TuSimple has completed its first run of an autonomously driving truck on public roads without a human in the vehicle. TuSimple achieved a milestone in its technology by autonomously driving the entire 80 mile run between a railyard in Tuscon, Arizona and a distribution center in Phoenix, without a single human intervention.
TuSimple has parking facilities in Tuscon, Lu, which makes it an ideal location for its future commercial operations because of the major freight route that runs from Los Angeles, California to Jacksonville, Florida. The focus of the pilot run was technological, not commercial. The company has performed over a thousand runs on this stretch of highway over the last eighteen months, and plans to continue testing its driver-out program into the future.
It is the logical next step in the evolution of our technology to have full commercial scale deployment. It is necessary to have one route and one type of vehicle that you can operate without a driver on the road, as well as the level of reliability that is required to take the driver out. That is significant R&D engineering work. It is no longer a science project if you can demonstrate that you can safely remove the driver from a commercial route. It takes a lot of engineering work and a lot of hard work from our team, but we are very confident that we will be the first to have full-scale commercial deployment of self-driving trucks.
Arizona has a good reputation for being a good place to do driver-out operations, and the startup is trying to position itself as the leader in the field. Since October last year, the self-drive arm of Alphabet has been operating in Phoenix. Lu thinks that urban driving is simpler than highway driving because of the slower speed limits.
The 80,000 pound Class 8 truck is more heavy and harder to control than a car, and it drives on the highway at much faster speeds. The safety implications are higher.
The pilot shows that TuSimple has achieved Level 4 technology, which is a system that is able to drive itself completely and will not require a human to take over. Lu says that many trucks actually do operate when the weather is good between the hours of 9 and midnight. The company says that the system navigates surface streets, traffic signals, on-ramps, emergency lane vehicles and highway lane changes in open traffic.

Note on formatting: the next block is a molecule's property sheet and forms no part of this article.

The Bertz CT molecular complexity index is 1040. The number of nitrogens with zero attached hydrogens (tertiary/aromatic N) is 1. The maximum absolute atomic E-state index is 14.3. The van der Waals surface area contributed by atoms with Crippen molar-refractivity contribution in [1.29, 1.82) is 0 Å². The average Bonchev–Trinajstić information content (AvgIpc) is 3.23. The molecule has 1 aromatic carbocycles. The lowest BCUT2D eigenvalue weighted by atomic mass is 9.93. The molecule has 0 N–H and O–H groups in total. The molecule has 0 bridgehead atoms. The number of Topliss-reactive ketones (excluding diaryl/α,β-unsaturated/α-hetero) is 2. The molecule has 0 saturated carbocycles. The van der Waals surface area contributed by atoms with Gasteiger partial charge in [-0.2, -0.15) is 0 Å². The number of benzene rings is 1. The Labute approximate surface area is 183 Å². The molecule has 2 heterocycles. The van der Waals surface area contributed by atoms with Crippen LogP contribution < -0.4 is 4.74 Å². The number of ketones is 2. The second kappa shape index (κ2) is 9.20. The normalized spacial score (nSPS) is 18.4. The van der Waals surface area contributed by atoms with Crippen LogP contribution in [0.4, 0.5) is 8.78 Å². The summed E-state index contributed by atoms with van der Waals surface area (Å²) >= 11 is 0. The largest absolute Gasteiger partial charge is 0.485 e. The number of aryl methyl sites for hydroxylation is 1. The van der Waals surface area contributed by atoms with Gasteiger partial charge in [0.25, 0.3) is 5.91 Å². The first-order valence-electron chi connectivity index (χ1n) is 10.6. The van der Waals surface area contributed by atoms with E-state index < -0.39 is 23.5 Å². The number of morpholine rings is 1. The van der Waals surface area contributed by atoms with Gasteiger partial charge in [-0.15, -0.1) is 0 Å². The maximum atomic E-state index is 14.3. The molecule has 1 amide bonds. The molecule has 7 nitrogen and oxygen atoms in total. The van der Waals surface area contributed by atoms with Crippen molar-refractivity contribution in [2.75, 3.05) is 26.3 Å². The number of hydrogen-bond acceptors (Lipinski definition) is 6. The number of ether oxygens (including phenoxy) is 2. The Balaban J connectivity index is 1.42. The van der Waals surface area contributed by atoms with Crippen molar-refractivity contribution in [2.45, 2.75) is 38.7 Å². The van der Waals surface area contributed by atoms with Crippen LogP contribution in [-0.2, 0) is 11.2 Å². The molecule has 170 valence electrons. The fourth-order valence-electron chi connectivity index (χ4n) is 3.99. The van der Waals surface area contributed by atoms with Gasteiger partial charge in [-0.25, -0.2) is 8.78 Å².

In case the truck came to an emergency stop, police vehicles followed at about a mile behind it. TuSimple implemented a survey vehicle to look for anomalies five miles ahead and an oversight vehicle half a mile behind that could put the truck in a minimal risk condition.
Lu said that public opinion and comfort with self-driving trucks is important for the industry to move forward. It is important to have a lot of safety precautions.
TuSimple is currently operating retrofitted base trucks from Navistar, one of the company's original equipment manufacturers partnerships which was announced last year, but it plans to develop semi trucks specifically designed for autonomously operated vehicles by 2024, according to Lu.
Lu said that commercializing driver-out technology means to create a solution that allows self-guided trucks to move freight from terminal to terminal at scale. We are using fully self-sufficient trucks to move freight with safety drivers. We can show we can do it without a safety driver on one route. To scale the number of trucks on the road without a driver, we need to add more reliability, which requires purpose-built trucks with OEM partners.
TuSimple has reservations for 6,875 trucks, and 100 of them have been reserved by the DHL Supply Chain. The Traton Group, Volkswagen AG's heavy truck business, has an agreement with TuSimple to co-develop self-driving trucks. TuSimple has minority stakes in both partners.
The first generation of the trucks will be built with a steering wheel for certain operations in the yard, like shifting, or the process of separating and shifting the tractor and trailer, which will initially still need to be done by hand.
Lu said that reaching L4 capabilities is what is required to solve the problem of lack of freight capacity. On the one hand, the demand for truck drivers and trucks continues to increase with e-commerce and the on-demand economy, but the supply side of things isn't looking pretty." We have a driver shortage, significant driver turnover, safety costs are getting higher, and of course, environmental concerns. The supply chain is being hampered by these things.
If you play this out without new technology, it won't get better, and you and I don't want to be truck drivers, our kids don't want to be truck drivers. We need to achieve Level 4.